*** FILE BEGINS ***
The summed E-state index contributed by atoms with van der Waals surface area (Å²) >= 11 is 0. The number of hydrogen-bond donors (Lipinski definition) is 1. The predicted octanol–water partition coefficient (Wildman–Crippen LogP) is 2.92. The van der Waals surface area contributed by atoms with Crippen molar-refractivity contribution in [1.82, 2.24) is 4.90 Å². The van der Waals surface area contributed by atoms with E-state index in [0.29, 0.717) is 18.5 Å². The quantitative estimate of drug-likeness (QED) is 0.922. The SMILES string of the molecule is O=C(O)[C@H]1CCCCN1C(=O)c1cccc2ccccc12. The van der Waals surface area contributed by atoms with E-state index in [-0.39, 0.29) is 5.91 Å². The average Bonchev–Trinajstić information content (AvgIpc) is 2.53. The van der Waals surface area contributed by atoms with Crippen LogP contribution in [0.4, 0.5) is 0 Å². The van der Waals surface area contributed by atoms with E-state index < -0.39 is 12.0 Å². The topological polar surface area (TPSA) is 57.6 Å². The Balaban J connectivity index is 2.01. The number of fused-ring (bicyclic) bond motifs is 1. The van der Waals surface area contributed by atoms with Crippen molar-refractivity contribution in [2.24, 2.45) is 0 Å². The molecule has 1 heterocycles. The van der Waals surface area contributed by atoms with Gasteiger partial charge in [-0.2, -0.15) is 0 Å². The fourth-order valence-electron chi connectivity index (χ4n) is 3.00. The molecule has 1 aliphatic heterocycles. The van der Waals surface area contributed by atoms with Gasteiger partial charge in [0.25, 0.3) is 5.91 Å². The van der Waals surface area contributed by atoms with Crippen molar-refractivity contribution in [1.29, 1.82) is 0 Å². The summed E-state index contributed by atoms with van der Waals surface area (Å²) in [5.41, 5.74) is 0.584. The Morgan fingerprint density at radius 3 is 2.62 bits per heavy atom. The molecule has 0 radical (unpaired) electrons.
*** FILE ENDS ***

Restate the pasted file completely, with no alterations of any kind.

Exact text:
The summed E-state index contributed by atoms with van der Waals surface area (Å²) >= 11 is 0. The number of hydrogen-bond donors (Lipinski definition) is 1. The predicted octanol–water partition coefficient (Wildman–Crippen LogP) is 2.92. The van der Waals surface area contributed by atoms with Crippen molar-refractivity contribution in [1.82, 2.24) is 4.90 Å². The van der Waals surface area contributed by atoms with E-state index in [0.29, 0.717) is 18.5 Å². The quantitative estimate of drug-likeness (QED) is 0.922. The SMILES string of the molecule is O=C(O)[C@H]1CCCCN1C(=O)c1cccc2ccccc12. The van der Waals surface area contributed by atoms with E-state index in [-0.39, 0.29) is 5.91 Å². The average Bonchev–Trinajstić information content (AvgIpc) is 2.53. The van der Waals surface area contributed by atoms with Crippen LogP contribution in [0.4, 0.5) is 0 Å². The van der Waals surface area contributed by atoms with E-state index < -0.39 is 12.0 Å². The topological polar surface area (TPSA) is 57.6 Å². The Balaban J connectivity index is 2.01. The number of fused-ring (bicyclic) bond motifs is 1. The van der Waals surface area contributed by atoms with Crippen molar-refractivity contribution in [2.24, 2.45) is 0 Å². The molecule has 1 heterocycles. The van der Waals surface area contributed by atoms with Gasteiger partial charge in [-0.2, -0.15) is 0 Å². The fourth-order valence-electron chi connectivity index (χ4n) is 3.00. The molecule has 1 aliphatic heterocycles. The van der Waals surface area contributed by atoms with Gasteiger partial charge in [0.25, 0.3) is 5.91 Å². The van der Waals surface area contributed by atoms with Crippen molar-refractivity contribution in [1.29, 1.82) is 0 Å². The summed E-state index contributed by atoms with van der Waals surface area (Å²) in [5.41, 5.74) is 0.584. The Morgan fingerprint density at radius 3 is 2.62 bits per heavy atom. The molecule has 0 radical (unpaired) electrons.